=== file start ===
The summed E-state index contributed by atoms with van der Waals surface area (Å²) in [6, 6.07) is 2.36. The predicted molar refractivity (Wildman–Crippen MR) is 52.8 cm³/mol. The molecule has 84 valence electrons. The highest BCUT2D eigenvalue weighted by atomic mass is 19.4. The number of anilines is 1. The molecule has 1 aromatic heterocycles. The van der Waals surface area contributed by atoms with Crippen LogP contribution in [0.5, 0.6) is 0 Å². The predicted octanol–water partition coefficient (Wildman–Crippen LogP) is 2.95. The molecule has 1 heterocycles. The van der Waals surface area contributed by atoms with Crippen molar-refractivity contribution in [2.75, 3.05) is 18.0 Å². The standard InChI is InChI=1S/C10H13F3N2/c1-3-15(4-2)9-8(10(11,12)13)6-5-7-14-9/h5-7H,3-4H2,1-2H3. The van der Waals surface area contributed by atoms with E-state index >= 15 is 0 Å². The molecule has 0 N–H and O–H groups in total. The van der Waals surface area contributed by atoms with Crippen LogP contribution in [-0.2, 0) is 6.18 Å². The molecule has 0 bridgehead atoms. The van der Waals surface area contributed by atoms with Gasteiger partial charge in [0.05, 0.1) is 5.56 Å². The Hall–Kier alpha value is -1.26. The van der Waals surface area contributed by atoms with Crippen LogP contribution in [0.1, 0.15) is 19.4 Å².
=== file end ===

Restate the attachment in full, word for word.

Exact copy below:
The summed E-state index contributed by atoms with van der Waals surface area (Å²) in [6, 6.07) is 2.36. The predicted molar refractivity (Wildman–Crippen MR) is 52.8 cm³/mol. The molecule has 84 valence electrons. The highest BCUT2D eigenvalue weighted by atomic mass is 19.4. The number of anilines is 1. The molecule has 1 aromatic heterocycles. The van der Waals surface area contributed by atoms with Crippen LogP contribution in [0.5, 0.6) is 0 Å². The predicted octanol–water partition coefficient (Wildman–Crippen LogP) is 2.95. The molecule has 1 heterocycles. The van der Waals surface area contributed by atoms with Crippen molar-refractivity contribution in [2.75, 3.05) is 18.0 Å². The standard InChI is InChI=1S/C10H13F3N2/c1-3-15(4-2)9-8(10(11,12)13)6-5-7-14-9/h5-7H,3-4H2,1-2H3. The van der Waals surface area contributed by atoms with E-state index >= 15 is 0 Å². The molecule has 0 N–H and O–H groups in total. The van der Waals surface area contributed by atoms with Crippen LogP contribution in [-0.2, 0) is 6.18 Å². The molecule has 0 bridgehead atoms. The van der Waals surface area contributed by atoms with Gasteiger partial charge in [0.05, 0.1) is 5.56 Å². The Hall–Kier alpha value is -1.26. The van der Waals surface area contributed by atoms with Crippen LogP contribution in [0.1, 0.15) is 19.4 Å².